Robert_Charlton - 10:15 am on Mar 9, 2012 (gmt 0)
My empasis added...
I realize that page rank can't be "sculpted" by using noindex, and that by noindexing a bunch of product pages, the way that page rank flows through a site would be seriously changed
No, PageRank flow is not something you want to challenge. If you're going to noindex, which I don't recommend, you should use meta noindex,follow... not meta noindex,nofollow.
Nofollow, on individual page metas would also be a serious mistake. I can't see where it is ever helpful except when you don't trust the page you're linking to.
...but what about all the (internal) links back to the category page from the product pages.
Similarly, the nofollow attribute on nav links, which is what I assume this comment is suggesting, is generally a disaster... nothing to be gained, but lots of link juice recirculation within the site to be lost. You definitely want that link juice to circulate up vertically to the next higher category... maybe not across categories... but definitely up and down.
Suppose you have a category called Iron Widgets. And in that category you had several individual products, like 15 Inch Tall Iron Widget, or Japanese Forged Iron Widget, and stuff like that.
And due to the fact that their isn't a HUGE difference between one widget and another, the description of each widget product page kind of overlaps with the description of all the other widget product pages.
It may be that the issue is that these pages are targeting nuances that aren't really distinguished in most searches, and that they are perhaps better left to an order form or a product sub-page.
It occurs that some thoughts I just posted in a different discussion about whether or not to combine product characteristics under one url, might have bearing on this discussion here....
Dynamic Single Product Page - Can this be successful for SEO?
In the above thread, I was basically arguing against combining too many diverse product categories into one dynamic page. In the course of explaining what I wouldn't combine, I also described what I would combine. Note that these considerations aren't restricted to dynamic pages. I'm suggesting the use of form option values to specify different shirt sizes, eg. Why not also for different heights of iron widgets?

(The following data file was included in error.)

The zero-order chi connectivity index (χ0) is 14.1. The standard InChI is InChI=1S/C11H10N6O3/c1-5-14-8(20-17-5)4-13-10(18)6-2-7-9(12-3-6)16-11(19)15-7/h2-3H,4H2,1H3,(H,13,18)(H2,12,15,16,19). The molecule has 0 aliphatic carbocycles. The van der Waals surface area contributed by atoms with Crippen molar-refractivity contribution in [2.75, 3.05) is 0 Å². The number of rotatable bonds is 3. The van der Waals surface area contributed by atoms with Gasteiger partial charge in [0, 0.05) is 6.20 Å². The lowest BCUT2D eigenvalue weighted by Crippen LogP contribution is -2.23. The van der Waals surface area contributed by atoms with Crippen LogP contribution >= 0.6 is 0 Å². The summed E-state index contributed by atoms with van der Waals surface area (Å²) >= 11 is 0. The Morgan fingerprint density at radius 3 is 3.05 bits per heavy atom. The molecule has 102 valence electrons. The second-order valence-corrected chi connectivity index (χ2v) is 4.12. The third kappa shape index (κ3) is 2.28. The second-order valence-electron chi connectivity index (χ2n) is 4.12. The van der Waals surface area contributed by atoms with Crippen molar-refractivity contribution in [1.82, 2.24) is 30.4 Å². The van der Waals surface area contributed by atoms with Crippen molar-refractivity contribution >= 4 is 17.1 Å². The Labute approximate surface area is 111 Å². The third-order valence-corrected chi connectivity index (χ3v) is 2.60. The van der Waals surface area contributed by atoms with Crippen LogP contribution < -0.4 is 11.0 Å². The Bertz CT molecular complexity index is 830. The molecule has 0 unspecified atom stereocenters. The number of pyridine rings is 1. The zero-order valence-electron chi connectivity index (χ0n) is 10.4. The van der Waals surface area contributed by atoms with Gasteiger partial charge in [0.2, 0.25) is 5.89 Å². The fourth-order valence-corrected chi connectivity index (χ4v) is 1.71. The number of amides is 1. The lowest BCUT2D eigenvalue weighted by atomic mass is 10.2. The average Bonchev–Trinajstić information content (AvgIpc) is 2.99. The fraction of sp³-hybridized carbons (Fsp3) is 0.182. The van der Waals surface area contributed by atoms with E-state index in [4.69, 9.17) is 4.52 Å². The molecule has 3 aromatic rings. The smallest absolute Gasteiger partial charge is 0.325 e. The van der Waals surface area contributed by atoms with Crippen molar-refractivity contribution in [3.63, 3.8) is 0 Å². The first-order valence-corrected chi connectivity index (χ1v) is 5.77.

...if you were targeting, eg, a particular piece of clothing, like a shirt, you might be able to manage to include characteristics like color, size, and pattern all on one page without skewing the search targeting. These are characteristics I wouldn't normally try to target on separate pages anyway. I'd normally leave these choices to the option values in the ordering interface. The lists of colors, sizes, and patterns that would appear in your source html would in fact be expected.
The dilemma comes if your "15 Inch Tall Iron Widget" and your "Japanese Forged Iron Widget" differ in much more than height... and I suspect they do. Then they are basically different products, and they do require different pages. I think you then really need to strain to uncover and emphasize differences between them that are likely to show up in a search query, and to reflect those differences in your product descriptions, which should describe the features of the product, why the customer might choose it over another, and where and how the customer might want to use it.. briefly, but beyond simply product specs.
I should add, btw, that I know of many site owners who are straining like crazy to rank for their category level pages rather than for their product level pages, because the number of searches is much greater for the category level. I mean, do people really search for [15 inch tall iron widgets]? Is that traffic you're really expecting?
At issue here, if you can settle for category level rankings, is to enhance those category level pages... making sure your navigation on the category level pages is laid out in such a way that the choices are more easily navigated and the product choices are prominent and readily seen. Many shopping carts, eg, lay out the products in checkerboard patterns, which I feel is a user-unfriendly display. There's no place for the eye to settle.
Perhaps you'd have better luck with a list format, resembling a serps page, eg, with product thumbnails at the left of each text listing that would run in one or two or three lines across the page. This compresses the listings vertically, and simply scrolling down the page exposes each product in sequence much more clearly. The thumbnails on the left, in a column, hold your eye. Scrolling down the list is almost like navigating a mobile app. There are ways to provide separation that are attractive. If you do this, list most popular products, or the ones you want to sell the most, at the top of the list.